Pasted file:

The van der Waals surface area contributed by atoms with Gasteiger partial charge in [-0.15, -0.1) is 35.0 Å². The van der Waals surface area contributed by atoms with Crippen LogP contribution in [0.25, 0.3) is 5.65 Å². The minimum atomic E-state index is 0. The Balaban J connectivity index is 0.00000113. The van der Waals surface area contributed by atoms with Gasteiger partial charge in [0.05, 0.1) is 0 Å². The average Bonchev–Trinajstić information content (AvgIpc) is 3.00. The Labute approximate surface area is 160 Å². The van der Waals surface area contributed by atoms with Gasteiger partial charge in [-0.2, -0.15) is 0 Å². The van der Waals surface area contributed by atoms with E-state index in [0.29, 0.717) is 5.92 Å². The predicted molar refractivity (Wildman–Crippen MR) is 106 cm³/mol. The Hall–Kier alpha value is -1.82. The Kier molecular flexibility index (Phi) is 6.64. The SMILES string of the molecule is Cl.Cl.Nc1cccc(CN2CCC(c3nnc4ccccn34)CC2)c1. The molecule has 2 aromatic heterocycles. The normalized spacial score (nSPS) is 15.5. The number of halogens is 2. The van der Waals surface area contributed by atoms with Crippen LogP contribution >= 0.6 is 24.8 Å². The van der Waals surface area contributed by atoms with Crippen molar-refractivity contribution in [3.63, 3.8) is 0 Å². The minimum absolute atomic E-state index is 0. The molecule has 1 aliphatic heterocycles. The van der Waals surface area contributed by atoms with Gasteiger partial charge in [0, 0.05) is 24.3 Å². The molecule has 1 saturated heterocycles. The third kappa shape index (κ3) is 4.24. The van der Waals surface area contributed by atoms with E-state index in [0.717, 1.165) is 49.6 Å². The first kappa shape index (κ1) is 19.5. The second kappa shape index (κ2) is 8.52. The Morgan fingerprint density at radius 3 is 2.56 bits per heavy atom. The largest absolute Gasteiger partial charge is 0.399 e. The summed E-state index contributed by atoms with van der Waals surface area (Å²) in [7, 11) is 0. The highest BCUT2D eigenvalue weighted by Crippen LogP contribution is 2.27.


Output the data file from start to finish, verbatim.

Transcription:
The van der Waals surface area contributed by atoms with Gasteiger partial charge in [-0.15, -0.1) is 35.0 Å². The van der Waals surface area contributed by atoms with Crippen LogP contribution in [0.25, 0.3) is 5.65 Å². The minimum atomic E-state index is 0. The Balaban J connectivity index is 0.00000113. The van der Waals surface area contributed by atoms with Gasteiger partial charge in [0.05, 0.1) is 0 Å². The average Bonchev–Trinajstić information content (AvgIpc) is 3.00. The Labute approximate surface area is 160 Å². The van der Waals surface area contributed by atoms with Gasteiger partial charge in [-0.2, -0.15) is 0 Å². The van der Waals surface area contributed by atoms with E-state index in [0.29, 0.717) is 5.92 Å². The predicted molar refractivity (Wildman–Crippen MR) is 106 cm³/mol. The Hall–Kier alpha value is -1.82. The Kier molecular flexibility index (Phi) is 6.64. The SMILES string of the molecule is Cl.Cl.Nc1cccc(CN2CCC(c3nnc4ccccn34)CC2)c1. The molecule has 2 aromatic heterocycles. The normalized spacial score (nSPS) is 15.5. The number of halogens is 2. The van der Waals surface area contributed by atoms with Crippen LogP contribution >= 0.6 is 24.8 Å². The van der Waals surface area contributed by atoms with Crippen molar-refractivity contribution in [3.63, 3.8) is 0 Å². The minimum absolute atomic E-state index is 0. The molecule has 1 aliphatic heterocycles. The van der Waals surface area contributed by atoms with Gasteiger partial charge in [0, 0.05) is 24.3 Å². The molecule has 1 saturated heterocycles. The third kappa shape index (κ3) is 4.24. The van der Waals surface area contributed by atoms with E-state index in [0.717, 1.165) is 49.6 Å². The first kappa shape index (κ1) is 19.5. The second kappa shape index (κ2) is 8.52. The Morgan fingerprint density at radius 3 is 2.56 bits per heavy atom. The largest absolute Gasteiger partial charge is 0.399 e. The summed E-state index contributed by atoms with van der Waals surface area (Å²) in [7, 11) is 0. The highest BCUT2D eigenvalue weighted by Crippen LogP contribution is 2.27.